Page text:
A Principle for Dealing with Everyday Losses +

When we wrote about navigating loss during th holidays, 80+-year-old skydiver Karrolyn Belkis pointed out something we hadn’t thought of: we feel loss daily. Things we love disappear, whether it be a person, an ability we had, a familiar place, a tree, a friend…something we rely on broke or fell apart or got lost. In answer to that, Editor-at-Large David Saltman recently shared brilliant principle for dealing with those daily losses, learned during his 45+ year practice of Chinese healing arts:

Sally Schneider

Sally Schneider

 

It’s a call to invent within the constraints a loss poses. To do that we’ve discovered that we only need be OPEN to unexpected possibilities around us to have them present themselves in the form of fixes, solutions, replacements, and most importantly, new forms of joy. It is a something we practice daily…

tai chi master balancing

…learning to make peace with change…

 

POSTSCRIPT. As often happens, more points of connection appeared after we published:

This morning we opened The Gary Snyder Reader at random to read:

My teacher once said to me,
—become one with the knot itself,
till it dissolves away.
—sweep the garden
—any size. 

And a reader named Stacey alerted us to this perfect Elizabeth Bishop Poem:

One Art

The art of losing isn’t hard to master;
so many things seem filled with the intent
to be lost that their loss is no disaster.

Lose something every day. Accept the fluster
of lost door keys, the hour badly spent.
The art of losing isn’t hard to master.

Then practice losing farther, losing faster:
places, and names, and where it was you meant
to travel. None of these will bring disaster.

I lost my mother’s watch. And look! my last, or
next-to-last, of three loved houses went.
The art of losing isn’t hard to master.

I lost two cities, lovely ones. And, vaster,
some realms I owned, two rivers, a continent.
I miss them, but it wasn’t a disaster.

—Even losing you (the joking voice, a gesture
I love) I shan’t have lied. It’s evident
the art of losing’s not too hard to master
though it may look like (Write it!) like disaster.

Top photo: Tomasz Gudzowaty

2 Responses to A Principle for Dealing with Everyday Losses +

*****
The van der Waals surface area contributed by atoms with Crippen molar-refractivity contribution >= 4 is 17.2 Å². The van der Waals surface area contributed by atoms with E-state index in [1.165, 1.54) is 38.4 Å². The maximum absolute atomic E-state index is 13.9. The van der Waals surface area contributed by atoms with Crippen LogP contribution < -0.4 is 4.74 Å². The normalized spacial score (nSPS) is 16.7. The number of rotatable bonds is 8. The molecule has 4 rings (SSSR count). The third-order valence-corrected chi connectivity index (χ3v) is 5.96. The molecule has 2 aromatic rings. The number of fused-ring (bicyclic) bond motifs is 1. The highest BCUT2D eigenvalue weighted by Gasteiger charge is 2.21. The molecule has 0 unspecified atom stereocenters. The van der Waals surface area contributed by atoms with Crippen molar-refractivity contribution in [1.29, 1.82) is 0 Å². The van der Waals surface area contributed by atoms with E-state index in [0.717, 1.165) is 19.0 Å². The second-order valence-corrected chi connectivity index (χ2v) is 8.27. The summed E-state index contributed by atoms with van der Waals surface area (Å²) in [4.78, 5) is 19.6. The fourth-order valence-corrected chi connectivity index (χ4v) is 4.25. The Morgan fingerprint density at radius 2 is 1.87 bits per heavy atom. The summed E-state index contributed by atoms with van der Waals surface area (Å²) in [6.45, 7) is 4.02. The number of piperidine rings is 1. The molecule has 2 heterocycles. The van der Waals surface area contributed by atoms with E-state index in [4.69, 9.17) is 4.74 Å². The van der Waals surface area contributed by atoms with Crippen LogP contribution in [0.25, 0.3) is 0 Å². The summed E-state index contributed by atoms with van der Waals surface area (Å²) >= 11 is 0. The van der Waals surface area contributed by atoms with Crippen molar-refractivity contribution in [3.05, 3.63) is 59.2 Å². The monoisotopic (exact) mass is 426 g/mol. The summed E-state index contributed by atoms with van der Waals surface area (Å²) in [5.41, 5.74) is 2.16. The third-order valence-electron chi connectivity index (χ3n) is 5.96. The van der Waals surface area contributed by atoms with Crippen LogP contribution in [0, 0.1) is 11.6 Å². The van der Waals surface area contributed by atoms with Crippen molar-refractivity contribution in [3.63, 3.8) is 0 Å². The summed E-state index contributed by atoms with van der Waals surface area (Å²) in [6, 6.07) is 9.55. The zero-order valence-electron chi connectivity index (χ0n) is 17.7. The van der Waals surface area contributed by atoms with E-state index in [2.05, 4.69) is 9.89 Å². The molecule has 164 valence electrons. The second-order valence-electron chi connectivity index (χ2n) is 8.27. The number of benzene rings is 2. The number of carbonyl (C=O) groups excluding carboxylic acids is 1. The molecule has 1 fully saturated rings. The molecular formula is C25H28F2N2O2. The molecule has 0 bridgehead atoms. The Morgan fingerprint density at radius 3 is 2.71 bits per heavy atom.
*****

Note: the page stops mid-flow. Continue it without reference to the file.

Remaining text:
1. Stacey 01.19.2016 at 9:59am #

    I also helps to know this poem, by Elizabeth Bishop (if you don’t recognize the form, it’s a Villanelle.))

    One Art
    Elizabeth Bishop, 1911 – 1979

    The art of losing isn’t hard to master;
    so many things seem filled with the intent
    to be lost that their loss is no disaster.

    Lose something every day. Accept the fluster
    of lost door keys, the hour badly spent.
    The art of losing isn’t hard to master.

    Then practice losing farther, losing faster:
    places, and names, and where it was you meant
    to travel. None of these will bring disaster.

    I lost my mother’s watch. And look! my last, or
    next-to-last, of three loved houses went.
    The art of losing isn’t hard to master.

    I lost two cities, lovely ones. And, vaster,
    some realms I owned, two rivers, a continent.
    I miss them, but it wasn’t a disaster.

    —Even losing you (the joking voice, a gesture
    I love) I shan’t have lied. It’s evident
    the art of losing’s not too hard to master
    though it may look like (Write it!) like disaster.

  2. Sally 01.19.2016 at 12:26pm #

    Perfection Stacey. I’ve added it to the article, with thanks.

Leave A Comment

subscribing = loving

If the Improvised Life is a source of creativity, inspiration, ideas and change in your daily life, please consider becoming a Friend with Benefits. A little bit goes a long way towards helping us publish fresh AD-FREE content each day.